Heat vegetable oil in a large, heavy-based saucepan to a depth of 7 cm until it reaches 170c/330f on a sugar thermometer (or until a small amount of the dough sizzles as soon as it is dropped into the oil). Carefully pipe approximately 15 cm lengths of the dough straight into the hot oil, using a knife to cut the dough off at the nozzle. Fry 3 at a time for 3 minutes until crisp and golden, turning half way through using metal tongs. Remove with a slotted spoon and drain on kitchen towel. Keep warm in a moderate oven while cooking the rest.

Combine the sugar and cinnamon on a plate and roll the churros in the mixture until coated.

Meanwhile, heat the chocolate and cream together in a small saucepan over a low heat, stirring, until the chocolate melts. Remove from the heat Grand Marnier. Arrange the churros on a platter and serve with the chocolate sauce for dipping.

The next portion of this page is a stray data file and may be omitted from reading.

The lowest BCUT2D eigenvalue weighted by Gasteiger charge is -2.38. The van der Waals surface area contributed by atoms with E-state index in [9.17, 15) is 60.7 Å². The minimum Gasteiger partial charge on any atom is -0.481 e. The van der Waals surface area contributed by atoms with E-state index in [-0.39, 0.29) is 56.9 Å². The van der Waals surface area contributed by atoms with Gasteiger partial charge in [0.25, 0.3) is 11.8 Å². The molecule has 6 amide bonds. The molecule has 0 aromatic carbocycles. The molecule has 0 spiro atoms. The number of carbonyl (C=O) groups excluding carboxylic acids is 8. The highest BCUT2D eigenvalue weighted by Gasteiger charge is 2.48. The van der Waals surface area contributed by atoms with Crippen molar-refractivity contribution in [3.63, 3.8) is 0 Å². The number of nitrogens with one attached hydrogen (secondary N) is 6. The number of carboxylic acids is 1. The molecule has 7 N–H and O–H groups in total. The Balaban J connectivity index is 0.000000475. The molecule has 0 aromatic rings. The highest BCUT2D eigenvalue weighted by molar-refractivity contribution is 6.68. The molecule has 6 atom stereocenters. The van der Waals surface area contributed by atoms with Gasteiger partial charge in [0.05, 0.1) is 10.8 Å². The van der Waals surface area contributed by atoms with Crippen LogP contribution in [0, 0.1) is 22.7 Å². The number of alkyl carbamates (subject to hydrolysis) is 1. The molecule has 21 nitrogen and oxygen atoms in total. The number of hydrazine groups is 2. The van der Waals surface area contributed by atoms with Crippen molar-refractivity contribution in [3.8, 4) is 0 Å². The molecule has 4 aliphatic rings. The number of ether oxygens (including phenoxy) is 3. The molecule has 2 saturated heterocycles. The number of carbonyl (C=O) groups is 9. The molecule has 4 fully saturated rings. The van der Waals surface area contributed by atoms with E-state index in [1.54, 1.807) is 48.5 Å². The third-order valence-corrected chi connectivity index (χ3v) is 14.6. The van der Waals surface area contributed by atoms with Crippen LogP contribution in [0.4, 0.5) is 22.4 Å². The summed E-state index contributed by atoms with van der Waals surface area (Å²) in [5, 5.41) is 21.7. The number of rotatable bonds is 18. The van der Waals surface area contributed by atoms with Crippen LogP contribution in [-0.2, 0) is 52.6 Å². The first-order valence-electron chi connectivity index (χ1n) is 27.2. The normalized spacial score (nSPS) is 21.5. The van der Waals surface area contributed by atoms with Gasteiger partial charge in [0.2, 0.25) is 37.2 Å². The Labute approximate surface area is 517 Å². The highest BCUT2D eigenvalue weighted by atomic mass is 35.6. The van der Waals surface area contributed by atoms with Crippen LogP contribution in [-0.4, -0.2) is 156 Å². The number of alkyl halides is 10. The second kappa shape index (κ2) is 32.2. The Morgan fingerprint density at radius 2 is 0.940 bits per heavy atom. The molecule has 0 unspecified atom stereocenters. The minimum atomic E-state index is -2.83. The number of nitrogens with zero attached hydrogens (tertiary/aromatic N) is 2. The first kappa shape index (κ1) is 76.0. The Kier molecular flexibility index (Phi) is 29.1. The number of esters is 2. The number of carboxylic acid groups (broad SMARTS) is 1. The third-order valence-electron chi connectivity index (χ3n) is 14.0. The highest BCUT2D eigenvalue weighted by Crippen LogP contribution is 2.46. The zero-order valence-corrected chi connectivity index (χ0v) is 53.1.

Chocolate pecan tartlets

chocolate-pecan-pie-2-copy.jpg

Serves: 6

pastry

200 g plain flour, sifted

1/2 tsp salt

100 g chilled butter, diced

50 g caster sugar

2 egg yolks

2-3 tbsp iced water

filling

100 g dark chocolate

20 g butter

80 g light soft brown sugar

2 medium eggs

100 ml golden syrup

1 tsp vanilla essence

200 g pecan halves

icing sugar, to dust

vanilla ice cream, to serve

Heat the oven to 200c/400f/gas mark 6. Make the pastry. Sift the flour into a bowl and stir in the salt. Rub in the butter until the mixture resembles fine crumbs and stir in the sugar. Make a well in the middle and work in the egg yolks and enough water to just bring the dough together.

Gently work the dough into a ball, flatten to a disc and wrap in cling film. Chill the dough for 30 minutes. Divide the dough equally into 6 and roll each one out to an 18 cm disc. Press into 6 x 12 cm tartlet tins.

Prick the bases with a fork and chill for a further 20 minutes.

Line the pastry cases with baking paper and baking beans and bake blind for 12 minutes. Remove the paper and beans and bake for a further 5 minutes or until pastry is crisp and lightly golden. Leave to go cold. Reduce oven temperature to 170c/325f/gas mark 3.

Melt the chocolate and butter together in a small saucepan, stirring until smooth. Remove from the heat and stir in the sugar. Whisk the eggs, golden syrup and vanilla essence together until smooth and then stir in the chocolate mixture.